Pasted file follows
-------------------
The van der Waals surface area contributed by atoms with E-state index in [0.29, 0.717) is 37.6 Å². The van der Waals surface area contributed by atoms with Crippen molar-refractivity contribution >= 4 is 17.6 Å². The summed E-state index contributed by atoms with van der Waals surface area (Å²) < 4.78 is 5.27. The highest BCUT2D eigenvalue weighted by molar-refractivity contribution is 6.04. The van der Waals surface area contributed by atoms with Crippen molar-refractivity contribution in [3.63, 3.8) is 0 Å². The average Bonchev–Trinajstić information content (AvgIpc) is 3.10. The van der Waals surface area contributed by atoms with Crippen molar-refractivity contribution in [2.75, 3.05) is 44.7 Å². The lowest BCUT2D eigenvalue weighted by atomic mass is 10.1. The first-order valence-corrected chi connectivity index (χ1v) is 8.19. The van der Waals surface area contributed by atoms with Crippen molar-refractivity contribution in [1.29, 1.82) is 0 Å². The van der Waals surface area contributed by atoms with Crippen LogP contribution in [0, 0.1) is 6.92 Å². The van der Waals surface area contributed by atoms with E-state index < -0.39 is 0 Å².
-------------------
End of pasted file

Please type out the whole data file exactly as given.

The van der Waals surface area contributed by atoms with E-state index in [0.29, 0.717) is 37.6 Å². The van der Waals surface area contributed by atoms with Crippen molar-refractivity contribution >= 4 is 17.6 Å². The summed E-state index contributed by atoms with van der Waals surface area (Å²) < 4.78 is 5.27. The highest BCUT2D eigenvalue weighted by molar-refractivity contribution is 6.04. The van der Waals surface area contributed by atoms with Crippen molar-refractivity contribution in [3.63, 3.8) is 0 Å². The average Bonchev–Trinajstić information content (AvgIpc) is 3.10. The van der Waals surface area contributed by atoms with Crippen molar-refractivity contribution in [2.75, 3.05) is 44.7 Å². The lowest BCUT2D eigenvalue weighted by atomic mass is 10.1. The first-order valence-corrected chi connectivity index (χ1v) is 8.19. The van der Waals surface area contributed by atoms with Crippen molar-refractivity contribution in [1.29, 1.82) is 0 Å². The van der Waals surface area contributed by atoms with Crippen LogP contribution in [0, 0.1) is 6.92 Å². The van der Waals surface area contributed by atoms with E-state index < -0.39 is 0 Å².